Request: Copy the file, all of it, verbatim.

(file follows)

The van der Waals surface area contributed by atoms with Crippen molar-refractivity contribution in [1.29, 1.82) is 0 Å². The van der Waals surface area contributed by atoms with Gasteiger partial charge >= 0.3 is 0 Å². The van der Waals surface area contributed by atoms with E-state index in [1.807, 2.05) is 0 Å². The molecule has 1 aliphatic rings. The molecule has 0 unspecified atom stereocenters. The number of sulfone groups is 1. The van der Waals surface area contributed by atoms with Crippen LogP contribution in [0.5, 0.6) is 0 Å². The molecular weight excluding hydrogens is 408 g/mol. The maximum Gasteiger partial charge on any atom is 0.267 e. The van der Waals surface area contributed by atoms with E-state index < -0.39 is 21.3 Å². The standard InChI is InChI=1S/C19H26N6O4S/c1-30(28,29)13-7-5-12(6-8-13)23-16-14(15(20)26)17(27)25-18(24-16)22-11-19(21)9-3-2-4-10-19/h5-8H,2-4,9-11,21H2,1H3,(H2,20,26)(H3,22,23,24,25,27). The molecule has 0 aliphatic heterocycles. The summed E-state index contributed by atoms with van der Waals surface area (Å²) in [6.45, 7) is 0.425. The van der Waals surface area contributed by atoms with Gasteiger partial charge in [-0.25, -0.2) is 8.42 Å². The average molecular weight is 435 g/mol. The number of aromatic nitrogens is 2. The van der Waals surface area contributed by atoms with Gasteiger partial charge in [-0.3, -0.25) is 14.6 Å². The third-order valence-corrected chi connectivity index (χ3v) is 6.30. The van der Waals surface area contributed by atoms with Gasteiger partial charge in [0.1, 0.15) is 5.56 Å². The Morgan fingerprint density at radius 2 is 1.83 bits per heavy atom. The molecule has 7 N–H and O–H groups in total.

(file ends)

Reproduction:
The van der Waals surface area contributed by atoms with Crippen molar-refractivity contribution in [1.29, 1.82) is 0 Å². The van der Waals surface area contributed by atoms with Gasteiger partial charge >= 0.3 is 0 Å². The van der Waals surface area contributed by atoms with E-state index in [1.807, 2.05) is 0 Å². The molecule has 1 aliphatic rings. The molecule has 0 unspecified atom stereocenters. The number of sulfone groups is 1. The van der Waals surface area contributed by atoms with Crippen LogP contribution in [0.5, 0.6) is 0 Å². The molecular weight excluding hydrogens is 408 g/mol. The maximum Gasteiger partial charge on any atom is 0.267 e. The van der Waals surface area contributed by atoms with E-state index < -0.39 is 21.3 Å². The standard InChI is InChI=1S/C19H26N6O4S/c1-30(28,29)13-7-5-12(6-8-13)23-16-14(15(20)26)17(27)25-18(24-16)22-11-19(21)9-3-2-4-10-19/h5-8H,2-4,9-11,21H2,1H3,(H2,20,26)(H3,22,23,24,25,27). The molecule has 0 aliphatic heterocycles. The summed E-state index contributed by atoms with van der Waals surface area (Å²) in [6.45, 7) is 0.425. The van der Waals surface area contributed by atoms with Gasteiger partial charge in [-0.25, -0.2) is 8.42 Å². The average molecular weight is 435 g/mol. The number of aromatic nitrogens is 2. The van der Waals surface area contributed by atoms with Gasteiger partial charge in [-0.3, -0.25) is 14.6 Å². The third-order valence-corrected chi connectivity index (χ3v) is 6.30. The van der Waals surface area contributed by atoms with Gasteiger partial charge in [0.1, 0.15) is 5.56 Å². The Morgan fingerprint density at radius 2 is 1.83 bits per heavy atom. The molecule has 7 N–H and O–H groups in total.